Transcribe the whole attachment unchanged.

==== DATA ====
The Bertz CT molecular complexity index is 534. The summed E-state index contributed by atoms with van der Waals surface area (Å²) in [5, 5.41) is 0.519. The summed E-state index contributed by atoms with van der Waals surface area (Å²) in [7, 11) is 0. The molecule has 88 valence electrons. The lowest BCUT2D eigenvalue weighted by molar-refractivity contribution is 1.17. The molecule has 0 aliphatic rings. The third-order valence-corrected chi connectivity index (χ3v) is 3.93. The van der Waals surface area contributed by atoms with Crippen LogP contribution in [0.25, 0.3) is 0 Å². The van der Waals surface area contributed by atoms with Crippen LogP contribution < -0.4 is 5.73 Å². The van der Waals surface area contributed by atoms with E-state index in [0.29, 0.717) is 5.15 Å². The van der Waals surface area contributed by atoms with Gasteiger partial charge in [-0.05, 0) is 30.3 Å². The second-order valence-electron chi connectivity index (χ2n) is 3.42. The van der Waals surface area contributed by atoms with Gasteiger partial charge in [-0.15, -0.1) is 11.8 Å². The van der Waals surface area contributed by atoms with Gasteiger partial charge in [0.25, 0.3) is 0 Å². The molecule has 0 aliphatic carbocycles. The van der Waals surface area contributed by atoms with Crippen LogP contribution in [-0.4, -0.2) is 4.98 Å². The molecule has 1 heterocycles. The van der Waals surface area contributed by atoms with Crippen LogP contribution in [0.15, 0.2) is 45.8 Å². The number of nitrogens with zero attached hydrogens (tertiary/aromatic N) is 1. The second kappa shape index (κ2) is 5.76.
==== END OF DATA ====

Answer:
The Bertz CT molecular complexity index is 534. The summed E-state index contributed by atoms with van der Waals surface area (Å²) in [5, 5.41) is 0.519. The summed E-state index contributed by atoms with van der Waals surface area (Å²) in [7, 11) is 0. The molecule has 88 valence electrons. The lowest BCUT2D eigenvalue weighted by molar-refractivity contribution is 1.17. The molecule has 0 aliphatic rings. The third-order valence-corrected chi connectivity index (χ3v) is 3.93. The van der Waals surface area contributed by atoms with Crippen LogP contribution in [0.25, 0.3) is 0 Å². The van der Waals surface area contributed by atoms with Crippen LogP contribution < -0.4 is 5.73 Å². The van der Waals surface area contributed by atoms with E-state index in [0.29, 0.717) is 5.15 Å². The van der Waals surface area contributed by atoms with Gasteiger partial charge in [-0.05, 0) is 30.3 Å². The second-order valence-electron chi connectivity index (χ2n) is 3.42. The van der Waals surface area contributed by atoms with Gasteiger partial charge in [-0.15, -0.1) is 11.8 Å². The van der Waals surface area contributed by atoms with Gasteiger partial charge in [0.25, 0.3) is 0 Å². The molecule has 0 aliphatic carbocycles. The van der Waals surface area contributed by atoms with Crippen LogP contribution in [-0.4, -0.2) is 4.98 Å². The molecule has 1 heterocycles. The van der Waals surface area contributed by atoms with Crippen LogP contribution in [0.15, 0.2) is 45.8 Å². The number of nitrogens with zero attached hydrogens (tertiary/aromatic N) is 1. The second kappa shape index (κ2) is 5.76.